|Winner of the 2014 Golden Kite Award and #LA14SCBWI Faculty Tim Federle|
I contacted Tim to find out more...
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Lee: Hi Tim - congratulations! Can you tell us about finding out you'd won the 2014 Golden Kite Award for fiction for "Better Nate Than Ever?"
Tim: I was at a Texas high school for the performing arts, about to give a presentation on books and Broadway for several hundred kids. Lin Oliver and Steven Mooser phoned me up and I believe I screamed and then hung up and walked out onstage with shaky legs. But it's a blur.
Lee: Your bio describes you as "raised in character-building Pittsburgh" and says you "fled to New York City as a teenager." That's sounding a lot like Nate's journey, escaping a small-minded town and fleeing to Broadway... It's classified as fiction, but how much of Nate is you?
Tim: Aren't all first novels semi-to-majorly autobiographical? There is a lot of Nate and Tim overlap, though Nate's family isn't as supportive of his wacky ambitions as mine was in real life.
Lee: In addition to attending #LA14SCBWI - The 2014 SCBWI Summer Conference - to accept your Golden Kite Award, you'll also be on faculty, giving the breakout session "The 10 Things Nobody Tells You About Being A Debut Novelist." Can you tell us more about that workshop?
Tim: Yes! It's going to be a (hopefully) fun and funny and frank discussion about all the surprises and occasional setbacks that I hit as a very naive new writer. My goal is to inspire and inform other SCBWI members with some practical tips and tools.
Lee: How are you dealing with the challenge of constantly switching gears between winning awards for and talking about "Better Nate Than Ever" and promoting the book's sequel, "Five, Six, Seven, Nate!" which came out this January?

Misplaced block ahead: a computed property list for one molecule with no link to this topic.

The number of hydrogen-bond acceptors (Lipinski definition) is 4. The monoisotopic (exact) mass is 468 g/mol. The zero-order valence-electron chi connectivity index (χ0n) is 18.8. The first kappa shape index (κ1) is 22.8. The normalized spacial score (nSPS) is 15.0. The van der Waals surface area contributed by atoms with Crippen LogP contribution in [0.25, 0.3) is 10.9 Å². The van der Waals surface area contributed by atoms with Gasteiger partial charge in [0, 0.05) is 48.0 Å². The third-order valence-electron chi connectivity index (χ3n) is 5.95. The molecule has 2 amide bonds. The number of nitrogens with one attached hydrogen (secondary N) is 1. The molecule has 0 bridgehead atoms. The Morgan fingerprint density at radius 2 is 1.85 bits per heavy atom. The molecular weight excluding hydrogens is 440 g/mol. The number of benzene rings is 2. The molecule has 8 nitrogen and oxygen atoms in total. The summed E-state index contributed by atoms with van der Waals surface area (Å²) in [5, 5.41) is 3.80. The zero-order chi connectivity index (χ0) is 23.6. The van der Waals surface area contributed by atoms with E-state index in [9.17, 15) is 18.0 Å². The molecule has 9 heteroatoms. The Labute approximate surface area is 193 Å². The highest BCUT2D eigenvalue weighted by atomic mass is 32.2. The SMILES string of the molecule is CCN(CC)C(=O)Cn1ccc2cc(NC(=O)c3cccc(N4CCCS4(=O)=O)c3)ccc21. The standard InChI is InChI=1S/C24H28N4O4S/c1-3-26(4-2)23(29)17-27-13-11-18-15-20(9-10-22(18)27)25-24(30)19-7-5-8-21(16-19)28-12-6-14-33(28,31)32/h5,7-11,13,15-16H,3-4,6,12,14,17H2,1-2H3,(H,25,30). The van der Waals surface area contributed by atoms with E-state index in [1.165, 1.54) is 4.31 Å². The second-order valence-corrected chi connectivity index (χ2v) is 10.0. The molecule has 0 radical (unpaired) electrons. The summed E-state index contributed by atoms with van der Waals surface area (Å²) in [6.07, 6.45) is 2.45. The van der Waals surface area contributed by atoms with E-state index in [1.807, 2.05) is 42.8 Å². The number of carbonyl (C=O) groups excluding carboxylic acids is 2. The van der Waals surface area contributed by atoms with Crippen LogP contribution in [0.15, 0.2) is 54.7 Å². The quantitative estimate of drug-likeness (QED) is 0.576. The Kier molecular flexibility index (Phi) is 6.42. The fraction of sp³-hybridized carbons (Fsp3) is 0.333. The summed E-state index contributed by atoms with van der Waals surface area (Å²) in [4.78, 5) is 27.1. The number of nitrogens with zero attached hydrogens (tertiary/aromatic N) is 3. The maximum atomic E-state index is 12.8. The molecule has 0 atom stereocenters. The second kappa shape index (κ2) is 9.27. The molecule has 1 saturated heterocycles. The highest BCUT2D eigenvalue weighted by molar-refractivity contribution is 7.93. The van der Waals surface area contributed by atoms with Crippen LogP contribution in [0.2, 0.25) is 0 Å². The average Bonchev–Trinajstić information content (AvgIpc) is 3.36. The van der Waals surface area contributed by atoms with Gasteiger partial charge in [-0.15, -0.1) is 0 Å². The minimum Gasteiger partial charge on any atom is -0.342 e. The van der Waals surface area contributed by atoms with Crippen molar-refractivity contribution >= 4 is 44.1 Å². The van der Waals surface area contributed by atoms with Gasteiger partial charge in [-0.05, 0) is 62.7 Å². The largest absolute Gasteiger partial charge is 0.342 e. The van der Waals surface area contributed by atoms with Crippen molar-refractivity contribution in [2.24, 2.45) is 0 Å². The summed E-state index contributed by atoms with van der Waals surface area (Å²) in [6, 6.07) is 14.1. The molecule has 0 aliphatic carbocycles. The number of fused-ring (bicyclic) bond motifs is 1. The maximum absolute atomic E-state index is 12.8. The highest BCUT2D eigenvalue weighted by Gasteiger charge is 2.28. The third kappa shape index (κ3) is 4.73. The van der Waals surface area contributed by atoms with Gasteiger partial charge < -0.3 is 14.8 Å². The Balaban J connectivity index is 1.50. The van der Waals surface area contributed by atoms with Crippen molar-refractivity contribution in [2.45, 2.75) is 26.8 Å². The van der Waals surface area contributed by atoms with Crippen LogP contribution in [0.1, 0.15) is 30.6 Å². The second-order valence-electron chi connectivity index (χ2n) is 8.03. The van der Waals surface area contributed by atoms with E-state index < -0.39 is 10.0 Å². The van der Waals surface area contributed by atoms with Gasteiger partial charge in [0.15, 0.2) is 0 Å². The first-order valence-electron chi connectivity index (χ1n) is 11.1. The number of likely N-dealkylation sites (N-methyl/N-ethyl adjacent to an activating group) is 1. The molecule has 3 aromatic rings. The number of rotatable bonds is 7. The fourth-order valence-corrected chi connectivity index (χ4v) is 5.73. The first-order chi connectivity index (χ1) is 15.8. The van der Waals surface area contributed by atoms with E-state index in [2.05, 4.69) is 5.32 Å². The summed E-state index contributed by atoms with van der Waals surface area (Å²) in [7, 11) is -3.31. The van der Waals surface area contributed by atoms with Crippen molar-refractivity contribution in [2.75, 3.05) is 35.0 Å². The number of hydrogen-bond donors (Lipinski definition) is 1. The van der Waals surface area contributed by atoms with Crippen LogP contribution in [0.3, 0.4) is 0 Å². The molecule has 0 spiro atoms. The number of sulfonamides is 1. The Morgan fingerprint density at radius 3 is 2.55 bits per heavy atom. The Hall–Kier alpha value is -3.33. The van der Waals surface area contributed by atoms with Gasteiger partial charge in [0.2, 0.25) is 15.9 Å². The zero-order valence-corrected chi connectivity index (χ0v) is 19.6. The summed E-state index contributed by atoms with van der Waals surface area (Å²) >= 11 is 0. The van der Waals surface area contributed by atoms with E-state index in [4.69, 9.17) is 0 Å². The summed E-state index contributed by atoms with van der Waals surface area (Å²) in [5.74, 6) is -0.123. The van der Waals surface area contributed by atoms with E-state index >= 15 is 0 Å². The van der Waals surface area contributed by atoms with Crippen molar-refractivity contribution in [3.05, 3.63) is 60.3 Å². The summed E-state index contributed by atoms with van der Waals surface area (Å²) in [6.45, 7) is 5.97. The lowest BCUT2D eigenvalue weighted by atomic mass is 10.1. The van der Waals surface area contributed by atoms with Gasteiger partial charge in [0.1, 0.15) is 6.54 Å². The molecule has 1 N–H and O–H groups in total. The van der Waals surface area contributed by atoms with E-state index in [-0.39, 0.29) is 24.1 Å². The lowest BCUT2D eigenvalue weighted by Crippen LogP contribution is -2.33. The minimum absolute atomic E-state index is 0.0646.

Tim: It's a good problem to have. I'm also adapting the first "Nate" book into a screenplay and working on a followup to my cocktail recipe book, "Tequila Mockingbird." I either sleep 2 hours a night or 10. But no complaints.
Lee: Your background as a broadway dancer (and auditioner) is palpable in the book's audition scenes where there's such a crazy power-disparity between the people in charge and the people there to audition. Was there a bit of 'revenge of the writer' now that in telling the story, you got to be in charge of it all?
Tim: The greatest thing about writing -- especially novels -- is that you get to be the casting director, set designer, and all the actors, too. So it was fun to borrow and heighten from scenes in my own life, going back to my early days as a dancing polar bear in the Radio City Christmas Show. I always tell kids at my visits: wait long enough and every setback you have in life can be used as a plot point in your book, someday!
Lee: I like that - it reminds me of that T-shirt that reads, "Careful or you'll end up in my novel." There are so many funny moments, but also a lot of heart in this book - like the relationship between Nate and his best friend, Libby, and between Nate's Mom and her sister, Nate's aunt. Tell us about finding that balance.